A community for students.
Here's the question you clicked on:
 0 viewing
anonymous
 4 years ago
Under certain circumstances, the number of generations of "good" bacteria needed to increase the frequency of a particular gene from is
n=4.572 integral 1/((x^2)(1x)) dx
anonymous
 4 years ago
Under certain circumstances, the number of generations of "good" bacteria needed to increase the frequency of a particular gene from is n=4.572 integral 1/((x^2)(1x)) dx

This Question is Closed

anonymous
 4 years ago
Best ResponseYou've already chosen the best response.0\[n=4.572\int\limits_{0.1}^{0.6}1/(x^2(1x))dx\]

anonymous
 4 years ago
Best ResponseYou've already chosen the best response.0find n, rounded to the nearest whole

anonymous
 4 years ago
Best ResponseYou've already chosen the best response.0\[\int \frac{1}{x^2(1x)} dx\] Hmm I would like to try partial fraction \[\frac{1}{x^2(1+x)} = \frac{A}{1+x} + \frac{Bx +C}{x^2}\]

anonymous
 4 years ago
Best ResponseYou've already chosen the best response.0partial fraction been a long time... i think its the denominator your working on right?

anonymous
 4 years ago
Best ResponseYou've already chosen the best response.0\[1 = Ax^2 + Bx^2 + Bx + Cx + C \] Comparing coefficient C = 1; (A+B) = 0; (B+C) = 0 Now you can integrate it! :D

anonymous
 4 years ago
Best ResponseYou've already chosen the best response.0Umm the Numerator \[\frac{1}{x^2(1+x)} = \frac{Ax^2 + Bx^2 + Bx + Cx + C}{x^2 (x+1)} = 1 = Ax^2 + Bx^2 + Bx + Cx + C\] Denominators cancel out.

anonymous
 4 years ago
Best ResponseYou've already chosen the best response.0\[\frac{1}{x^2(1+x)} = \frac{Ax^2 + Bx^2 + Bx + Cx + C}{x^2 (x+1)} \implies 1 = Ax^2 + Bx^2 + Bx + Cx + C\] This version is much better

anonymous
 4 years ago
Best ResponseYou've already chosen the best response.0your 1/x^2(1x) becomes 1/x^2(1+x) typo?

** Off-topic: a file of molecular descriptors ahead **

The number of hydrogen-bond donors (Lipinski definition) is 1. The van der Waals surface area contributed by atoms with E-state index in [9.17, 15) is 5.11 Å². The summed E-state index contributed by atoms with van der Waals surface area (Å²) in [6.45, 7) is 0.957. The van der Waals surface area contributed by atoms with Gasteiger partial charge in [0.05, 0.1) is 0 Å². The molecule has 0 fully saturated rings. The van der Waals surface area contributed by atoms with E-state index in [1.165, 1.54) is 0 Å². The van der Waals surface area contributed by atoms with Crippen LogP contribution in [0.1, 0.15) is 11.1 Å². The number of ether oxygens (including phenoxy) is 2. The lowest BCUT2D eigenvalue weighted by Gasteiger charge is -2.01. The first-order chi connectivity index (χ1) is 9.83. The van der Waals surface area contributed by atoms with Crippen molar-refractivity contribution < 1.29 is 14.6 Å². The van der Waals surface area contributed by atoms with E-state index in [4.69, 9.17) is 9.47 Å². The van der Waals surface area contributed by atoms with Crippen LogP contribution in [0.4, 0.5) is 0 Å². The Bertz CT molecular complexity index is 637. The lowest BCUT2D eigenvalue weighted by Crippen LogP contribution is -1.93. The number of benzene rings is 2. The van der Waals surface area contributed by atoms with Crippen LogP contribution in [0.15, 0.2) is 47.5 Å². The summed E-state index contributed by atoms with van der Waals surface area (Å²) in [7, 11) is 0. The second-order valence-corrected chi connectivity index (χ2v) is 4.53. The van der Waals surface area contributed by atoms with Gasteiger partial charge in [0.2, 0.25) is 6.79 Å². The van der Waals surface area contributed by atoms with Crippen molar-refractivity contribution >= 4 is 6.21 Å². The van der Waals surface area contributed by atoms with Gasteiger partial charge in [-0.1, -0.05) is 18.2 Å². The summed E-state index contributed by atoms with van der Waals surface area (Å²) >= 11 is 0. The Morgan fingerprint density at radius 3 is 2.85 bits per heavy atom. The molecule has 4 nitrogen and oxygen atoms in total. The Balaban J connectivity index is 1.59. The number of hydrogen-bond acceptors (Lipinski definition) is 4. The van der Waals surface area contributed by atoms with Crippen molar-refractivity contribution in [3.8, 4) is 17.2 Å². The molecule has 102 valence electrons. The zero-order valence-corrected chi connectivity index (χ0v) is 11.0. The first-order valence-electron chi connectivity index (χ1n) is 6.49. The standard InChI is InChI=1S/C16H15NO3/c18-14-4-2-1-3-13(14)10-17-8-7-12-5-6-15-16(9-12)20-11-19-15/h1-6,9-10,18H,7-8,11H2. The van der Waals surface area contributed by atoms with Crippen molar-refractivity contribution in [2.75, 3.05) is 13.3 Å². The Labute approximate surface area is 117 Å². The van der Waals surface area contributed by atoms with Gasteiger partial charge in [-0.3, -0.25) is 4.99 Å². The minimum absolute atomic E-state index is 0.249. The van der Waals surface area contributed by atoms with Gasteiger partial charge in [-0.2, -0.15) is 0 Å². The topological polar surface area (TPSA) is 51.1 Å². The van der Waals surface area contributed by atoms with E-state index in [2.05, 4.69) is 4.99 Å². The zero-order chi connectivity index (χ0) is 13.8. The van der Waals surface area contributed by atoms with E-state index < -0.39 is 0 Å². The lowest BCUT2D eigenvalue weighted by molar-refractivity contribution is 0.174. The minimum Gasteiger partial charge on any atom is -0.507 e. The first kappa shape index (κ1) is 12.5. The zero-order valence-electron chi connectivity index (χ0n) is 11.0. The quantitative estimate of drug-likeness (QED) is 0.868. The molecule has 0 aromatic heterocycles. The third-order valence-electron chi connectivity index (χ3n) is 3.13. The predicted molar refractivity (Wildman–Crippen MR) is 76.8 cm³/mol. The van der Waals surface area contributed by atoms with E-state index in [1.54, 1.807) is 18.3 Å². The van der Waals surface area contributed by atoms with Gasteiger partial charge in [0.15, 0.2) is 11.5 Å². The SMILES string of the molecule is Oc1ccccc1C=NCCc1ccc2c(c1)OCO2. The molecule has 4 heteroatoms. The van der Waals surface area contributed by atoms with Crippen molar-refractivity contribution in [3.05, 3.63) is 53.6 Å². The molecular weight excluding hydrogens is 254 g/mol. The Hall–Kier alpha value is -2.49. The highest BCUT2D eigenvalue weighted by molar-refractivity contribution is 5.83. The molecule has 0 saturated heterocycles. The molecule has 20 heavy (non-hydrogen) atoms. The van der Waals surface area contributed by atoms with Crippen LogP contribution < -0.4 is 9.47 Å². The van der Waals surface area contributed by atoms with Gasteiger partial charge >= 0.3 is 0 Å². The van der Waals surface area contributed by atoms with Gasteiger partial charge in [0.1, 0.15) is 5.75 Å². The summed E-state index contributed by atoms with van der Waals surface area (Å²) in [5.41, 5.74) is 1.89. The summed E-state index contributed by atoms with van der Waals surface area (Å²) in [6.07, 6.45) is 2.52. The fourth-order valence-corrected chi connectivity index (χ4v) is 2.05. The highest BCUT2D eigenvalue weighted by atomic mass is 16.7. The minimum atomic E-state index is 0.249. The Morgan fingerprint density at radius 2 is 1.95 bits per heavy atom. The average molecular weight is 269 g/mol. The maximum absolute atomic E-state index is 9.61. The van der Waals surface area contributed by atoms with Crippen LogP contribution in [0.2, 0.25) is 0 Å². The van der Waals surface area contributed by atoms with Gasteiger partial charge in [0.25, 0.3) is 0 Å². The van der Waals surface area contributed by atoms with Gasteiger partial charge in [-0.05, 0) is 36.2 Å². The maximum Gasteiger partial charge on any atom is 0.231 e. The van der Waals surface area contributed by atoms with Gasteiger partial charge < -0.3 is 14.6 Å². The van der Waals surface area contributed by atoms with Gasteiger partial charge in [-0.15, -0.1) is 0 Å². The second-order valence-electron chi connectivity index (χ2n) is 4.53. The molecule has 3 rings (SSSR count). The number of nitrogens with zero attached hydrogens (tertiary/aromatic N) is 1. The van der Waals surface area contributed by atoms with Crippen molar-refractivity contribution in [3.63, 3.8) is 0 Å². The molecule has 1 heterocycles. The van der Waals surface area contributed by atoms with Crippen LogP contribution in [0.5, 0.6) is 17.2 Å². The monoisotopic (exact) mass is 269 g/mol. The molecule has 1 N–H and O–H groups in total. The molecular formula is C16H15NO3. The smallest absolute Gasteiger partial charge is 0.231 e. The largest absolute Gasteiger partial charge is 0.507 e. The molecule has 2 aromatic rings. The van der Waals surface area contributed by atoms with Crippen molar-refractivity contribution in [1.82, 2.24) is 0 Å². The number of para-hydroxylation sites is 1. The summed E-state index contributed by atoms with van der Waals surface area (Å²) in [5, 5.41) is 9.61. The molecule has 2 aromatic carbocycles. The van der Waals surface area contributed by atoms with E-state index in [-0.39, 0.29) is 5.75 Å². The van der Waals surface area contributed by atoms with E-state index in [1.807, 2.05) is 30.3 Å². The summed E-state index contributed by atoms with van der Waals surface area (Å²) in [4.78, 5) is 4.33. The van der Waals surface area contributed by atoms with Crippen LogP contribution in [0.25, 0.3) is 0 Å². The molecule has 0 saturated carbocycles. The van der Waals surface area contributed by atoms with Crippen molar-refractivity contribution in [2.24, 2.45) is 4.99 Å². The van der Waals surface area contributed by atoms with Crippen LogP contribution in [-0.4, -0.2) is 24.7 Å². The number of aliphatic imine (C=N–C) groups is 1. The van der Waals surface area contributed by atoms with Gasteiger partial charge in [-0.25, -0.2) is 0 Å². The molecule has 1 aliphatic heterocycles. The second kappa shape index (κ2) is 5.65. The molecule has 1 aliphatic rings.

anonymous
 4 years ago
Best ResponseYou've already chosen the best response.0Oh Crap, yeah typo but the concept is same and I also messed up my calculations but the concept remains the same. Instead of \[\frac{1}{x^2(1+x)} = \frac{A}{1+x} + \frac{Bx +C}{x^2}\] you will have to do \[\frac{1}{x^2(1x)} = \frac{A}{1x} + \frac{Bx +C}{x^2}\]

anonymous
 4 years ago
Best ResponseYou've already chosen the best response.0so its gonna be 1=\[x^2(AB)+x(BC)+C\]

anonymous
 4 years ago
Best ResponseYou've already chosen the best response.0C= 1, (AB) = 0, (BC)=0

anonymous
 4 years ago
Best ResponseYou've already chosen the best response.0my answer is 50 =) is that right?
Ask your own question
Sign UpFind more explanations on OpenStudy
Your question is ready. Sign up for free to start getting answers.
spraguer
(Moderator)
5
→ View Detailed Profile
is replying to Can someone tell me what button the professor is hitting...
23
 Teamwork 19 Teammate
 Problem Solving 19 Hero
 Engagement 19 Mad Hatter
 You have blocked this person.
 ✔ You're a fan Checking fan status...
Thanks for being so helpful in mathematics. If you are getting quality help, make sure you spread the word about OpenStudy.